The Gjirokastra Project began with a public workshop held in Gjirokastra on 2nd June 2001 to mark the 40th anniversary of its designation as a Museum Town.  The aim of the workshop was to establish how the inhabitants of Gjirokastra felt about their city, its historical importance and its value as a site of cultural heritage.  Over 200 people participated and many valuable contributions were made.

The workshop was also attended by UNESCO representativeDr Chris Young and this helped secure the support of the UNESCO Director-General Mr Koïchiro Matsuura who was persuaded to visit Gjirokastra en route from Tirana to Butrint.  He was much impressed and pledged his support for Gjirokastra, was it to make a bid to be listed as a World Heritage Site.  The bid was successful and Gjirokastra was made a UNESCO World Heritage Site in 2005.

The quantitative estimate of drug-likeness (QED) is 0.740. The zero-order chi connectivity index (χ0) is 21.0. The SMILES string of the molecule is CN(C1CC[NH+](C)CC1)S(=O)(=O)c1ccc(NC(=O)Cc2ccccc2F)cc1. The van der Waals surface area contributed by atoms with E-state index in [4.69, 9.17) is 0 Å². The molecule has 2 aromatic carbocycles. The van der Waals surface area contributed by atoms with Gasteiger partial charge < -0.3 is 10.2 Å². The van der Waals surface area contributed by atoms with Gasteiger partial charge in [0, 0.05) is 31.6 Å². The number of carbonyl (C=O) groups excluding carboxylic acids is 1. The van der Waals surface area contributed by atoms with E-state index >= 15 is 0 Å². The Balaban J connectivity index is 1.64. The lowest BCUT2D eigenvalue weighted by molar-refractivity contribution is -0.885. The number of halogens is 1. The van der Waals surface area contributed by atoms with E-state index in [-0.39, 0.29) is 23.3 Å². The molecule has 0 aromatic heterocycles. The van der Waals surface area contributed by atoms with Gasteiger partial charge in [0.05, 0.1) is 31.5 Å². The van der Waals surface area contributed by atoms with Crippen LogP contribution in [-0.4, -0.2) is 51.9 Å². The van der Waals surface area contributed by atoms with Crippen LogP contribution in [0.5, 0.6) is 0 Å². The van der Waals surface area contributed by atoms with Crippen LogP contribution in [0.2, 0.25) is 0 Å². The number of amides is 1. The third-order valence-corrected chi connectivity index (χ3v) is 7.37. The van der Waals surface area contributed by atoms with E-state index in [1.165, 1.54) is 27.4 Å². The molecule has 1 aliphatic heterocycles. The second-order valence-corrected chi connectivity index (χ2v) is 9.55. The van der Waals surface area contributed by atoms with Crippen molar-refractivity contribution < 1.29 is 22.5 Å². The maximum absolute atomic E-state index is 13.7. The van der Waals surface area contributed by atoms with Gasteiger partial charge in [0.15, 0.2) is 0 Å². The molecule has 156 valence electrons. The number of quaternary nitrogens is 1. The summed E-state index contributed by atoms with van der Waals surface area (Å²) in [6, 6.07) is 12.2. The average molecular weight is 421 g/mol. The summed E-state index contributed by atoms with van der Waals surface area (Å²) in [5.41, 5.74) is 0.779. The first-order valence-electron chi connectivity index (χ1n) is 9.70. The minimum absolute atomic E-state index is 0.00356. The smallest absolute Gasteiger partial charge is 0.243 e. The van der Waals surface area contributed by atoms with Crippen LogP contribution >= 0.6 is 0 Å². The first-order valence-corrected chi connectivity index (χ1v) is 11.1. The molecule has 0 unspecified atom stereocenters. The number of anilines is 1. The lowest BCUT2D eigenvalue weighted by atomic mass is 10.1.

Working from temporary offices, the GCO chose the Museum School (a historic building on a high terrace marked by an obelisk in the heart of the bazaar) as its first restoration project.  The building was restored by a local architect and craftsmen using traditional methods and locally sourced materials.  Work began in June 2002 and the GCO made the renovated building their permanent base in Gjirokastra in November 2002.  Since then the GCO has funded and co-funded many other restoration and development projects in Gjirokastra, see GCDO projects.

In 2006, to reflect the needs of the UNESCO World Heritage Site, the GCO changed its name to the Gjirokastra Conservation and Development Organization.